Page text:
Guest blog: How to prepare for the 6 most common interview questions

If you’ve recently graduated, you may already be thinking ahead to what your next steps might be in terms of your career. As you begin to do so, your mind will start posing questions about the interview process – and that can feel quite daunting if you aren’t sure what to expect.

Read on to find out the 6 most common interview questions, with some tips on how to prepare for them and answer with confidence on the day.

Tell me about yourself

This is always one of the first questions in an interview. The reason you’ll be asked this is not because they want to know about your likes and interests, but because they want to hear what you value most about yourself in your career.

Think of it as a little bit like the overview you give on a CV.

The company will want to hear about your commitments to your career and what kind of person you are as a professional.

It’s useful to find out a bit about the company’s ethos ahead of your interview, so that you can gauge how you should approach this question.

cup-1615074_960_720What is your greatest strength?

If blowing your own trumpet is no easy task, then this question can be a tough one to answer.

The key here is to keep it relevant and think about what the company is looking for in you. It’s worth reflecting on previous jobs where possible (part time, internships and volunteering are all noteworthy), so that you can demonstrate your strengths.

This is a question that could ultimately set you apart from or give way to other candidates, so take this opportunity to closely match the qualities that the company is seeking.

What is your greatest weakness?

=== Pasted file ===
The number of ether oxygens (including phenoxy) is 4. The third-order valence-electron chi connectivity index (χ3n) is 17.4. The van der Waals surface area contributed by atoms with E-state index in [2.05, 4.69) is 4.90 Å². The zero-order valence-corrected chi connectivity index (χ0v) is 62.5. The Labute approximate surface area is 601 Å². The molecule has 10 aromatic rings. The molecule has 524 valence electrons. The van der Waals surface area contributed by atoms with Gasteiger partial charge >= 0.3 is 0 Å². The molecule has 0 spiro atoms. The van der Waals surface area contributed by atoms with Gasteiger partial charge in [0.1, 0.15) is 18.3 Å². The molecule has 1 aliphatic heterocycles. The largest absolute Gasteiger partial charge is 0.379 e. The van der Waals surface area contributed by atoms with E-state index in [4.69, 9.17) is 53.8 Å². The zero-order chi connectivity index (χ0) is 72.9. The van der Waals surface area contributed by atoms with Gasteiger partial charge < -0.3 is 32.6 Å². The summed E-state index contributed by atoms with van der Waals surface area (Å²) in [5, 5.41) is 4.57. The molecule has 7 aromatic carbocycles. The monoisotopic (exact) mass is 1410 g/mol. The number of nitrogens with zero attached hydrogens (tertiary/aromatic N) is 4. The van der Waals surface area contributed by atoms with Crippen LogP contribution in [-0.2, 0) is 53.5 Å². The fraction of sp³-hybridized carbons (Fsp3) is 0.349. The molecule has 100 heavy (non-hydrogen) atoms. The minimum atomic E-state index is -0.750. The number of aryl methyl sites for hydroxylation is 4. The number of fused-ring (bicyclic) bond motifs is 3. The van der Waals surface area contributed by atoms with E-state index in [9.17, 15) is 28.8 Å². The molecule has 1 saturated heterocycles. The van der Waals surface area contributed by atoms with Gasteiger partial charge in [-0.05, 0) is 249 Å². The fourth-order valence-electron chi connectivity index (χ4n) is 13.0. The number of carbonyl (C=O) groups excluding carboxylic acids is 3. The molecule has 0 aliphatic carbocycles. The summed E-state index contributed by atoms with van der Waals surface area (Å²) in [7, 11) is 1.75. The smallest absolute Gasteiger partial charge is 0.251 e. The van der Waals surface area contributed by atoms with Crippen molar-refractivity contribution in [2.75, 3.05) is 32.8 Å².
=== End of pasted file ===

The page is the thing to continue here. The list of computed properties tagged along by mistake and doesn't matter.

This one is just as important as your greatest strength, but you’ve got to be very careful here not to put yourself down so much that you make yourself undesirable for the job.

You’ll need to turn your answer into something positive if you want to impress the company.

If you find that you sometimes struggle to stand up for yourself, you could say that you tend to always attempt to please people; or if your perfectionism means you sometimes over-analyse when it comes to a project, it would be better to say that you are sometimes too critical of yourself.

Recognising a weakness is one thing, but if you can also explain the solution you have found then it shows initiative and commitment to your professional development.

hiring-1977803_960_720Why should we hire you?

This question is a cue to selling yourself in the most succinct and positive way possible. Your answer needs to have direct correlations to the job and what you can offer to the company that puts you in a stronger position than other candidates.

At the end of the day, you are one of many people they are interviewing and simply telling them that you are hard-working and willing to learn is not going to get you the job.

The interviewers are not just looking for examples of your experience or the qualities and skills that you already possess; they want to see what you are looking to achieve in this new role, so that you can give them a reason to want to hire you.

Where do you see yourself in 5 years’ time?

This question always comes towards the end of an interview and can catch you out if you’re not prepared for it.

They don’t want to know if you’re hoping to be settled down with a family within 5 years; and they certainly don’t want to know about your big plans to travel the world.

What they do want to know, is how ambitious and excited you are to progress professionally, while maybe giving a few examples of certain skills you’d like to learn along the way. It would be naive to think that you could be a Director in just 5 years, so it’s important to be realistic!

Do you have any questions for us?

This is always the very final question of an interview – and the last chance to show how much you want the job.

The interviewers will want you to ask questions. They will be looking for you to be resourceful and to come up with questions that are outside the box of what’s already been discussed or covered in the job description.

Spend some time on the company’s website and write down a few questions where the answers aren’t available online. You could ask about an area of the business that you might be working closely with in the role, what kind of professional networking events the company gets involved in, or maybe something about the team you’ll be working in.

Leila Wright writes graduate careers advice for Inspiring Interns, a graduate recruitment agency specialising in matching career starters with graduate jobs. For everything from marketing internships to graduate jobs, click here.



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